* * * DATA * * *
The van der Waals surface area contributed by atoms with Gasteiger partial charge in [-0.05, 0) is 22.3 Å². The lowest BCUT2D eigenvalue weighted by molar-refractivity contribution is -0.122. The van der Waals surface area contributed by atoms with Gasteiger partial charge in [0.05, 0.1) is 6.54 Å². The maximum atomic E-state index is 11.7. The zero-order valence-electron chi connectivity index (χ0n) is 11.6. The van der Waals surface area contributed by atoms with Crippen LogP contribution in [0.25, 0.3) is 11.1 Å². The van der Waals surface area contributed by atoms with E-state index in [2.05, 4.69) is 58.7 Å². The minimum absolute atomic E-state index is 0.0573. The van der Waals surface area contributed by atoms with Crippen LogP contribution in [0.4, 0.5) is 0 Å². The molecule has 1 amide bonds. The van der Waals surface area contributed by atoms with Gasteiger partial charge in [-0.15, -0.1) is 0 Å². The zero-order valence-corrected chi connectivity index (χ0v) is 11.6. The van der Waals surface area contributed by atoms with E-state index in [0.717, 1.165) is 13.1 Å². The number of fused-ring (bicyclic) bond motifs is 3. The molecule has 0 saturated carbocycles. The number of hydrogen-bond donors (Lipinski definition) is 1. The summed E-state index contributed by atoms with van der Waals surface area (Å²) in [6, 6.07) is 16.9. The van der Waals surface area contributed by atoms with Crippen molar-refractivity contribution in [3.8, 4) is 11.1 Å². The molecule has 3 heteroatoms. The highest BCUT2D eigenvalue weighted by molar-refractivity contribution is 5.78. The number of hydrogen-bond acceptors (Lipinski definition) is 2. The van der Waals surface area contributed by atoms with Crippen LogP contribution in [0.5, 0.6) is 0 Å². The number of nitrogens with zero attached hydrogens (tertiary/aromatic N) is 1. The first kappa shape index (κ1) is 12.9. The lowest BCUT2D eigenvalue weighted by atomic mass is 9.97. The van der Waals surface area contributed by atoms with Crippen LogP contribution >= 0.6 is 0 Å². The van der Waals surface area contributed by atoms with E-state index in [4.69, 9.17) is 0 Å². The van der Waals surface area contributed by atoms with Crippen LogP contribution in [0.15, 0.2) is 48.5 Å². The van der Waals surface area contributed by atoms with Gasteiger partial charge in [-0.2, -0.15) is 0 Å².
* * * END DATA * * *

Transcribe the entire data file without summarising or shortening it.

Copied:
The van der Waals surface area contributed by atoms with Gasteiger partial charge in [-0.05, 0) is 22.3 Å². The lowest BCUT2D eigenvalue weighted by molar-refractivity contribution is -0.122. The van der Waals surface area contributed by atoms with Gasteiger partial charge in [0.05, 0.1) is 6.54 Å². The maximum atomic E-state index is 11.7. The zero-order valence-electron chi connectivity index (χ0n) is 11.6. The van der Waals surface area contributed by atoms with Crippen LogP contribution in [0.25, 0.3) is 11.1 Å². The van der Waals surface area contributed by atoms with E-state index in [2.05, 4.69) is 58.7 Å². The minimum absolute atomic E-state index is 0.0573. The van der Waals surface area contributed by atoms with Crippen LogP contribution in [0.4, 0.5) is 0 Å². The molecule has 1 amide bonds. The van der Waals surface area contributed by atoms with Gasteiger partial charge in [-0.15, -0.1) is 0 Å². The zero-order valence-corrected chi connectivity index (χ0v) is 11.6. The van der Waals surface area contributed by atoms with E-state index in [0.717, 1.165) is 13.1 Å². The number of fused-ring (bicyclic) bond motifs is 3. The molecule has 0 saturated carbocycles. The number of hydrogen-bond donors (Lipinski definition) is 1. The summed E-state index contributed by atoms with van der Waals surface area (Å²) in [6, 6.07) is 16.9. The van der Waals surface area contributed by atoms with Crippen molar-refractivity contribution in [3.8, 4) is 11.1 Å². The molecule has 3 heteroatoms. The highest BCUT2D eigenvalue weighted by molar-refractivity contribution is 5.78. The number of hydrogen-bond acceptors (Lipinski definition) is 2. The van der Waals surface area contributed by atoms with Crippen LogP contribution in [0.5, 0.6) is 0 Å². The number of nitrogens with zero attached hydrogens (tertiary/aromatic N) is 1. The first kappa shape index (κ1) is 12.9. The lowest BCUT2D eigenvalue weighted by atomic mass is 9.97. The van der Waals surface area contributed by atoms with Crippen LogP contribution >= 0.6 is 0 Å². The van der Waals surface area contributed by atoms with E-state index in [4.69, 9.17) is 0 Å². The van der Waals surface area contributed by atoms with Crippen LogP contribution in [0.15, 0.2) is 48.5 Å². The van der Waals surface area contributed by atoms with Gasteiger partial charge in [-0.2, -0.15) is 0 Å².